I think how people deal with fear tells a lot about their character, the real content of their guts. When I moved to New York City after four very intense years of college, I buckled under the pressure of fear. My usual outgoing and loud demeanor were replaced with a cautious and shy one. I stopped loving to do anything I used to.
Although that period of depression gave me a mix of a restful and anxious time to write and think about past trauma, it also gave me waves of self-doubt about my abilities as a writer, friend, daughter, girlfriend, artist, and sister. I spent my first year in New York in a haze of anxiety, which leads me to believe I didn’t like a city that I had wanted to move to since being a little girl in rural Upstate New York.
This haze eventually turned into a cycle of bad decision making and guilt, which lead me to take this past summer and fall semester off from work under the guise of ‘working on my writing,’ but what was actually a time that I worked on myself.
During that time of recovery, I began seeing a therapist weekly, I began exercising, and focusing on things I loved cooking, dancing, and art. Alongside my regained confidence, I started to write more.
If it wasn’t for my incredibly supportive and motivating partner, Noah, I’m not really sure how these past two years would have turned out. Alongside being vulnerable with me that he was scared too, he encouraged me to see a therapist, to exercise, to make friends, and be vulnerable.
I highly recommend that anyone who is suffering from depression, anxiety, or PTSD first and foremost not be afraid to ask for help or admit that you aren’t feeling okay. As a tough-exterior person, I can tell you that even admitting I wasn’t myself was the hardest part of crawling out of the depression hole I landed in.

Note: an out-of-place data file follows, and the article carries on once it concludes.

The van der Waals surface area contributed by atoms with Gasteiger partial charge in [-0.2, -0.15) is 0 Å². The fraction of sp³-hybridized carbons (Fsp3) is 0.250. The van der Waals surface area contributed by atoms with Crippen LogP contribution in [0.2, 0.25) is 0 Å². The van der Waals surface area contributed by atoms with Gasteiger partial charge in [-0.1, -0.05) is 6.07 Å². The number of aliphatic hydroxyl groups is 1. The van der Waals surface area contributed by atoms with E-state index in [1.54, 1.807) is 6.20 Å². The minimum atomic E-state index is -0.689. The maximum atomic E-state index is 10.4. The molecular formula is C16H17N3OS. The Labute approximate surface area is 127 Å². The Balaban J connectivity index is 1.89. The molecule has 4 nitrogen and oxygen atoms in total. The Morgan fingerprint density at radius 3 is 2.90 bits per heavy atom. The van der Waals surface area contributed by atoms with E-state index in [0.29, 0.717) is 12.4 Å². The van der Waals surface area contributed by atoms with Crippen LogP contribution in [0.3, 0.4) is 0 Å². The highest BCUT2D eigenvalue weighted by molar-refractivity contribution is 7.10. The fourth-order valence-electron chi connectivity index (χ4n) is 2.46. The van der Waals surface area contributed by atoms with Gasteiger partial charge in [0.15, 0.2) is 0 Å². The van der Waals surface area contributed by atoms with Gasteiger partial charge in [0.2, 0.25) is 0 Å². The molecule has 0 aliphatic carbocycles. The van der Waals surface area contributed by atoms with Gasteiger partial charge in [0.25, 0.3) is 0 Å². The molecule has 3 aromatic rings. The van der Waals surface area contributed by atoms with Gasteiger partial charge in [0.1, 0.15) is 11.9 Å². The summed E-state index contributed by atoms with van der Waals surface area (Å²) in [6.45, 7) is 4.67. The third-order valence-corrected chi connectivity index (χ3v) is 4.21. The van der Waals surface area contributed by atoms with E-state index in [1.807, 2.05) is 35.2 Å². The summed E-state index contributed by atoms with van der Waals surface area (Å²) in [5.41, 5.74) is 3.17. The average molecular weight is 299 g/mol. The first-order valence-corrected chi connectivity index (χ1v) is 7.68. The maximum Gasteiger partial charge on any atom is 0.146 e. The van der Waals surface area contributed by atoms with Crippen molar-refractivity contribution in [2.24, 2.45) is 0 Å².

Once you’ve found yourself comfortable enough to admit how you’re feeling, your next step should be to seek out a therapist or counselor. I recognize that not everyone has access to counseling and that this is definitely a privilege that I’m exercising.
But as someone who couldn’t afford to even pay copays out of pocket, I can tell you that if you are someone who cannot afford to counsel, there are people who want to help you.
Many colleges and graduate programs offer 10 sessions if you are in their health care program: use this resource. Many high school counselors have the ability to point you in the right direction of finding a group and one-on-one therapy.
There are even therapists who go for a ‘pay what you can’ model if you do not have insurance. It’s so scary to even start the process, but the results are truly life-changing.
Talking to someone, especially a professional as wonderful as my therapist, has truly changed some of my negative thinking patterns. When I was in high school and college, I would have panic attacks almost every day.
That led me to be irritable, unkind, and careless with my words. Since seeing a therapist, I cannot remember the last time I had a panic attack.
My last piece of advice is to be gentle with yourself. We live in a world where everyone wants to be noticed for their craft. And sometimes that can make even ‘getting started’ seem terrifying.
Give yourself time to blossom. Have moments of vulnerability and fear, and then turn that into art or magic. We are all capable, but we are all also allowed to be weak sometimes.
So, I’ll leave you with this: this year is your year to take care of yourself in the most loving way you can. Now do it!